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  1. #1
    Join Date
    Mar 2006
    Location
    Marietta, Ohio
    Posts
    24

    Post

    I appear to have three hives with no queens.The bees have no brood, are filling the brood chamber with honey, and absolutely won't work any new foundation . I even put drawn foundation on, they won't do anything but hang out in it. All three hives are full of bees, and some are getting aggressive. the bees are buckfast and I would like to keep them that way( buckfast not aggressive). So ordering new ones is not an option ,At least if I can help it.
    Weavers price I think is 26$. and I don't like the idea of getting bees from as far south as Texas. I tried putting a frame of eggs in one hive, all they did was raise them up and cap. They made no cells. Two days ago I put a frame of eggs into one of the other hives . these eggs were smaller than the first frame I tried. I'm thinking the problem was too old of eggs the first time. On the second frame these eggs were about the size of the eyelet of a needle.
    I'm hoping that they make more than one queen cell.If they do, whats the chances of them all being on one frame ? If they all are on one frame whats the best way to place a cell in the other hives?
    If all else fails what do you think about combining a small swarm that I've captured with each one. I have no idea what type of bees they are.( not mine) I've caught four so far this year from around the area. I've never tried the newspaper trick. A friend said he hasn't had much luck with it.
    Or should I just order some local italians and try them?

  2. #2
    Join Date
    Aug 2002
    Location
    Nehawka, Nebraska USA
    Posts
    46,742

    Post

    >I appear to have three hives with no queens.The bees have no brood, are filling the brood chamber with honey, and absolutely won't work any new foundation.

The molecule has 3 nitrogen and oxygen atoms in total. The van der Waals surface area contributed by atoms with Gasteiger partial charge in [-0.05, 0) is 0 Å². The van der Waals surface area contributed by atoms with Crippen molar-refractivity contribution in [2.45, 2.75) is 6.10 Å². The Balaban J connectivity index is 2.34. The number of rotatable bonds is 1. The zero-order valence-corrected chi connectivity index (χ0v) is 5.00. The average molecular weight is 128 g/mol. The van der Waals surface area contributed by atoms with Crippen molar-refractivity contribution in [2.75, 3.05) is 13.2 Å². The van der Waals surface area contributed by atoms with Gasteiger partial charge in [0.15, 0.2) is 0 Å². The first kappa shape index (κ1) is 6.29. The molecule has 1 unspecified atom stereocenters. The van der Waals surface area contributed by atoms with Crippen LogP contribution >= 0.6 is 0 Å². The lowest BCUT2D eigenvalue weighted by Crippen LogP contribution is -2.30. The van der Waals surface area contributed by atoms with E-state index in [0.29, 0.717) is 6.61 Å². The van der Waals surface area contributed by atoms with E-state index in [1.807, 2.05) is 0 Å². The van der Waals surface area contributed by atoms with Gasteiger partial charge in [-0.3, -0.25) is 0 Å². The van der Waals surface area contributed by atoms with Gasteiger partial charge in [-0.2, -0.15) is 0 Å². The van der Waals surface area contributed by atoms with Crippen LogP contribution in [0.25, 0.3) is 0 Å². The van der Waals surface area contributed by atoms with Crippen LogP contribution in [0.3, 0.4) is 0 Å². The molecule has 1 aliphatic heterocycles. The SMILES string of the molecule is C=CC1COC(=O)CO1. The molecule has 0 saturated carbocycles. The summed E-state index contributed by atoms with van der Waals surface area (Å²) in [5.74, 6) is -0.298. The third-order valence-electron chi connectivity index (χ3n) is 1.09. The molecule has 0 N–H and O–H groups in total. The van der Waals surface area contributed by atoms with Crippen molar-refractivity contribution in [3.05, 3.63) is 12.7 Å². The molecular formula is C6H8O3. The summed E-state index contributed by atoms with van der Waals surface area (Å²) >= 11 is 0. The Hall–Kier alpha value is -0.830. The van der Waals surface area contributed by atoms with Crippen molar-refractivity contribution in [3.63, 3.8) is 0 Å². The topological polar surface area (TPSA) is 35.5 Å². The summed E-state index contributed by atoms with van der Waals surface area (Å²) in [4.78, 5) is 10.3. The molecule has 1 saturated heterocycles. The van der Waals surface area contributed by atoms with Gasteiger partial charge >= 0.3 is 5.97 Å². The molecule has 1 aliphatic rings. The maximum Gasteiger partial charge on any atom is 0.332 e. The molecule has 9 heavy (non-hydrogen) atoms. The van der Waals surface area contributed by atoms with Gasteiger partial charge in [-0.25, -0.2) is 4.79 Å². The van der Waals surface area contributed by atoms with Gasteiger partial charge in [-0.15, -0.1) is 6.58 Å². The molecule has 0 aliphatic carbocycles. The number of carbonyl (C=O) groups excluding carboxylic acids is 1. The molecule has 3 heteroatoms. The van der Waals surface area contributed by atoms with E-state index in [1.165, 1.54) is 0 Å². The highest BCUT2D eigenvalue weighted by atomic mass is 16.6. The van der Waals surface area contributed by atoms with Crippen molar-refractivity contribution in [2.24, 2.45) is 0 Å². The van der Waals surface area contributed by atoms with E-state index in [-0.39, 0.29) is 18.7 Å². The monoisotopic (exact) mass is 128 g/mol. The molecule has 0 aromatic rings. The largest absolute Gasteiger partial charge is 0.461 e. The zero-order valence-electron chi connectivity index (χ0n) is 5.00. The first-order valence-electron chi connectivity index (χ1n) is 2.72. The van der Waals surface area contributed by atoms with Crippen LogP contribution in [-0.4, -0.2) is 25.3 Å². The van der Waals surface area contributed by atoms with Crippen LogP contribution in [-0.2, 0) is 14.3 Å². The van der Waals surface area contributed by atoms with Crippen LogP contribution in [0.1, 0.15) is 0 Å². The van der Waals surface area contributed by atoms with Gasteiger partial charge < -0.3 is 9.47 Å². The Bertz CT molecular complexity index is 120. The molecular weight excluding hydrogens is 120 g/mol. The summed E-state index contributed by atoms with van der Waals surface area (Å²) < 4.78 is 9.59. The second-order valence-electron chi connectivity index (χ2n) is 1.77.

They are probably queenright, about to swarm, or already swarmed. They either now have a virgin queen that isn't laying yet, or they are about to swarm.

    > I even put drawn foundation on, they won't do anything but hang out in it.

    If they don't need comb they don't draw it. If they do need comb they do draw it. Being queenless will not stop them from gathering nectar. Having supers will not stop them from backfilling the brood nest to stop the queen from laying so they can swarm.

    http://www.bushfarms.com/beesswarmcontrol.htm

    > All three hives are full of bees, and some are getting aggressive. the bees are buckfast and I would like to keep them that way( buckfast not aggressive).

    You haven't had a lot of buckfasts lately? I've never had hotter bees than the Buckfasts I had back in 2001. And that was right after they swarmed. You sound like you may be in the same position.

    > So ordering new ones is not an option ,At least if I can help it.
    Weavers price I think is 26$. and I don't like the idea of getting bees from as far south as Texas.

    Exactly. But you apparently already did and they apparently have now been replaced.

    > I tried putting a frame of eggs in one hive, all they did was raise them up and cap. They made no cells.

    "Raised them up and capped them"? Meaning they didn't raise a queen? Pretty good proof they are not queenless.

    > Two days ago I put a frame of eggs into one of the other hives . these eggs were smaller than the first frame I tried. I'm thinking the problem was too old of eggs the first time. On the second frame these eggs were about the size of the eyelet of a needle.

    An egg is young enough to raise a queen. A one day old larvae is young enough to raise a queen.

    >I'm hoping that they make more than one queen cell.If they do, whats the chances of them all being on one frame ?

    I doubt they will make any, since I don't believe they are queenless, but if they do it's likely they will have several to a frame.